394451 (3) [Avatar] Offline
#1
In Chapter 2, page 19, you write:

This section shows you how to declare variables in Kotlin. In Java you start a variable
declaration with a type. This wouldn’t work for Kotlin, because it allows to omit the
types from many variable declarations. Thus in Kotlin you start with a keyword, and you
may (or may not) put the type after the variable name. Let’s declare two variables:
EXPRESSION BODIES
fun max(a: Int, b: Int): Int = if (a > b) a else b
fun max(a: Int, b: Int) = if (a > b) a else b
2.1.4 Variables
val question =
"The Ultimate Question of Life, the Universe and Everything"
val answer = 42

This is a small issue, but one I would consider "fixing": The term variable is used repeatedly here, and then your illustration uses a "constant" (val).

Of course, it is the word "variable" that is the challenge.

I would change it because people new to programming will absorb all this, and they will misunderstand the types val and var. It matters. Well, it would matter to me if I had written this. (If the reader is not new to programming, she will just have that sinking feeling, if she paid for the book. This is a programming book. Detail matters, I say.)

(And while I am being silly about the words we write, why would you type "answer" as a val? Surely, most often an answer has to be computed and then assigned, and so if it is declared earlier, it should be a var? Is there only one answer to your question? )

PS I have read further, and now will "keep quiet" unless I find something that is just plain "won't work". I began C++ programming in 1994, having worked (without achieving anything much, I admit) in assembler before that. I learned Java from version 1.1. Clearly your book is meant to be a "light touch" across programming using Kotlin, and the responsibility is upon the reader to "learn a bit more" after starting to use the language.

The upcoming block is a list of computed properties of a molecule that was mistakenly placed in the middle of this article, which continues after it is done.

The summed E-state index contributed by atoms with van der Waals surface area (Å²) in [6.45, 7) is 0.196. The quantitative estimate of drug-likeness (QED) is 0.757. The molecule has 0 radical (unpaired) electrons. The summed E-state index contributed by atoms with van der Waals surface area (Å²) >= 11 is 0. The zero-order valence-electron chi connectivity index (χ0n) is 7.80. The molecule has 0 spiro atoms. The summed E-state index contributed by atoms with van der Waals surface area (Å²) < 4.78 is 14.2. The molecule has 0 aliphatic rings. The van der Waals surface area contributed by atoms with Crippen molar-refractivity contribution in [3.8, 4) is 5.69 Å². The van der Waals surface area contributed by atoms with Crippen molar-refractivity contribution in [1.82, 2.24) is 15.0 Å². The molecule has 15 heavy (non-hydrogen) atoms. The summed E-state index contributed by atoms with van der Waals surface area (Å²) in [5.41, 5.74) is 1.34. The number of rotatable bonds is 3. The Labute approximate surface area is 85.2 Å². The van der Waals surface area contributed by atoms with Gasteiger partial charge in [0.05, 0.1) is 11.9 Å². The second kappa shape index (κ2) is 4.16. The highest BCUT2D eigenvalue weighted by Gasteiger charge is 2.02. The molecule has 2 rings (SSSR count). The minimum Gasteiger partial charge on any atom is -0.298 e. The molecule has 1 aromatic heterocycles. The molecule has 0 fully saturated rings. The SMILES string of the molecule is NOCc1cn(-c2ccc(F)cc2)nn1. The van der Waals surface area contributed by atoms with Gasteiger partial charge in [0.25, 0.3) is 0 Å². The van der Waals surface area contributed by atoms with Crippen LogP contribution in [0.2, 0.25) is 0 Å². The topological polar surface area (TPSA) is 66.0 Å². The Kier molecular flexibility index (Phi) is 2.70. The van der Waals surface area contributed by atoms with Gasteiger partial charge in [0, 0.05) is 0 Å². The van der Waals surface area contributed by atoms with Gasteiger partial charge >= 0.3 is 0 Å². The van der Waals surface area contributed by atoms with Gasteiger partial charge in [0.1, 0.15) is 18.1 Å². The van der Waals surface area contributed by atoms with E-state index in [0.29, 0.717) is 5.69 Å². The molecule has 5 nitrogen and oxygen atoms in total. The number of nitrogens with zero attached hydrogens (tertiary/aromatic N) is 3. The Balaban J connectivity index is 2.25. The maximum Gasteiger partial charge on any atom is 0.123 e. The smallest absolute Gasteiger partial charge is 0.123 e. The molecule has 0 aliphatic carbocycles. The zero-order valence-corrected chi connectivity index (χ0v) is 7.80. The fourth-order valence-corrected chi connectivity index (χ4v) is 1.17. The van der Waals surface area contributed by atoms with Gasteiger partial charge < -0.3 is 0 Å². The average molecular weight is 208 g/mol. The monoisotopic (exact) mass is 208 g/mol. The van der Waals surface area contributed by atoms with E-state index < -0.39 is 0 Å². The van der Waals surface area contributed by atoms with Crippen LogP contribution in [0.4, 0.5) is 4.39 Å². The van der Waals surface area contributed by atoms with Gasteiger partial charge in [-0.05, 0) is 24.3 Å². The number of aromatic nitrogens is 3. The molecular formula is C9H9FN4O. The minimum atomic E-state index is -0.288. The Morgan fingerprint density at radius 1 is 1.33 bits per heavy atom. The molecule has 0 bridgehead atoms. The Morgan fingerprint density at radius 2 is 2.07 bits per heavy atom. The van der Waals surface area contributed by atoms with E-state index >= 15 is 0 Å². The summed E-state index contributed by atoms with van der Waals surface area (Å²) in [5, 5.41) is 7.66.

I apologise for my noise, here.
Dmitry Jemerov (39) [Avatar] Offline
#2
Just as an update (better late than never), we've considered this and decided to stick with the term "variable" to describe both "var" and "val". There are not many alternatives: the term "value" is typically used to refer to the contents of the variable, rather than the variable itself, and the term "constant" has a more specific meaning in Kotlin (a "const val").
408399 (15) [Avatar] Offline
#3
I agree, Dmitry. I have seen the term "symbol" in other languages, but I always find it awkward and mentally translate to "variable". The term "name" would be too general, and "container" (rightly or wrongly) seems to imply some type of collection or grouping. And "field" is already taken.